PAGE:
PLEASE NOTE: This document applies to v1.5 version and not to the latest stable release v1.9
Rook can be installed on any existing Kubernetes cluster as long as it meets the minimum version and Rook is granted the required privileges (see below for more information). If you don’t have a Kubernetes cluster, you can quickly set one up using Minikube, Kubeadm or CoreOS/Vagrant.
Kubernetes v1.11 or higher is supported by Rook.
Important If you are using K8s 1.15 or older, you will need to create a different version of the Rook CRDs. Create the
crds.yaml found in the pre-k8s-1.16 subfolder of the example manifests.
See also Ceph Prerequisites.
Pod Security Policies
Rook requires privileges to manage the storage in your cluster. If you have Pod Security Policies enabled please review this section. By default, Kubernetes clusters do not have PSPs enabled so you may be able to skip this section.
If you are configuring Ceph on OpenShift, the Ceph walkthrough will configure the PSPs as well when you start the operator with operator-openshift.yaml.
NOTE: Cluster role configuration is only needed when you are not already
cluster-adminin your Kubernetes cluster!
Creating the Rook operator requires privileges for setting up RBAC. To launch the operator you need to have created your user certificate that is bound to ClusterRole
One simple way to achieve it is to assign your certificate with the
system:masters is a special group that is bound to
cluster-admin ClusterRole, but it can’t be easily revoked so be careful with taking that route in a production setting.
Binding individual certificate to ClusterRole
cluster-admin is revocable by deleting the ClusterRoleBinding.
RBAC for PodSecurityPolicies
If you have activated the PodSecurityPolicy Admission Controller and thus are
using PodSecurityPolicies, you will require additional
for the different
ServiceAccounts Rook uses to start the Rook Storage Pods.
Security policies will differ for different backends. See Ceph’s Pod Security Policies set up in common.yaml for an example of how this is done in practice.
You need at least one
PodSecurityPolicy that allows privileged
Pod execution. Here is an example
which should be more permissive than is needed for any backend:
apiVersion: policy/v1beta1 kind: PodSecurityPolicy metadata: name: privileged spec: fsGroup: rule: RunAsAny privileged: true runAsUser: rule: RunAsAny seLinux: rule: RunAsAny supplementalGroups: rule: RunAsAny volumes: - '*' allowedCapabilities: - '*' hostPID: true # hostNetwork is required for using host networking hostNetwork: false
hostNetwork usage is required when using
hostNetwork: true in a Cluster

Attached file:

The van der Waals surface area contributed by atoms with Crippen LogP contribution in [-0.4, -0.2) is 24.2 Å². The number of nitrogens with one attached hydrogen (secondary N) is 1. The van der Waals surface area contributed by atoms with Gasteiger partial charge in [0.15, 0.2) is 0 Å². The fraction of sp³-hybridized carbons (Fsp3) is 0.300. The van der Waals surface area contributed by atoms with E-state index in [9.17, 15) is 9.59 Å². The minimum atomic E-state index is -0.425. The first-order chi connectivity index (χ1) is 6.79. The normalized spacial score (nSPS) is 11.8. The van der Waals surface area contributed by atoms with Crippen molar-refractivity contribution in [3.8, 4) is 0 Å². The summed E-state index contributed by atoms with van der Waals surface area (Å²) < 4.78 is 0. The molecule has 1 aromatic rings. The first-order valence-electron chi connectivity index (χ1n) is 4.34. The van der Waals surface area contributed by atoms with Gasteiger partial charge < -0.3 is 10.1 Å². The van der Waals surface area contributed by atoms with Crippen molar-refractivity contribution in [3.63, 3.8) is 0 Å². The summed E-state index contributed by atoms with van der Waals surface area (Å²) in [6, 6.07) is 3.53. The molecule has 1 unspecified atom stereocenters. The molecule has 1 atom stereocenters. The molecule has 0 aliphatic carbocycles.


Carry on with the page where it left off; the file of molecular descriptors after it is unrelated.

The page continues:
You are then also required to allow the usage of
hostPorts in the
PodSecurityPolicy. The given
port range will allow all ports:
hostPorts: # Ceph msgr2 port - min: 1 max: 65535
Authenticated docker registries
If you want to use an image from authenticated docker registry (e.g. for image cache/mirror), you’ll need to
imagePullSecret to all relevant service accounts. This way all pods created by the operator (for service account:
rook-ceph-system) or all new pods in the namespace (for service account:
default) will have the
to their spec.
The whole process is described in the official kubernetes documentation.
Example setup for a ceph cluster
To get you started, here’s a quick rundown for the ceph example from the quickstart guide.
First, we’ll create the secret for our registry as described here:
# for namespace rook-ceph kubectl -n rook-ceph create secret docker-registry my-registry-secret --docker-server=DOCKER_REGISTRY_SERVER --docker-username=DOCKER_USER --docker-password=DOCKER_PASSWORD --docker-email=DOCKER_EMAIL # and for namespace rook-ceph (cluster) kubectl -n rook-ceph create secret docker-registry my-registry-secret --docker-server=DOCKER_REGISTRY_SERVER --docker-username=DOCKER_USER --docker-password=DOCKER_PASSWORD --docker-email=DOCKER_EMAIL
Next we’ll add the following snippet to all relevant service accounts as described here:
imagePullSecrets: - name: my-registry-secret
The service accounts are:
rook-ceph): Will affect all pods created by the rook operator in the
rook-ceph): Will affect most pods in the
rook-ceph): Will affect the MGR pods in the
rook-ceph): Will affect the OSD pods in the
Since it’s the same procedure for all service accounts, here is just one example:
kubectl -n rook-ceph edit serviceaccount default
apiVersion: v1 kind: ServiceAccount metadata: name: default namespace: rook-ceph secrets: - name: default-token-12345 imagePullSecrets: # here are the new - name: my-registry-secret # parts
After doing this for all service accounts all pods should be able to pull the image from your registry.
Rook will run wherever Kubernetes is running. Here are a couple of simple environments to help you get started with Rook.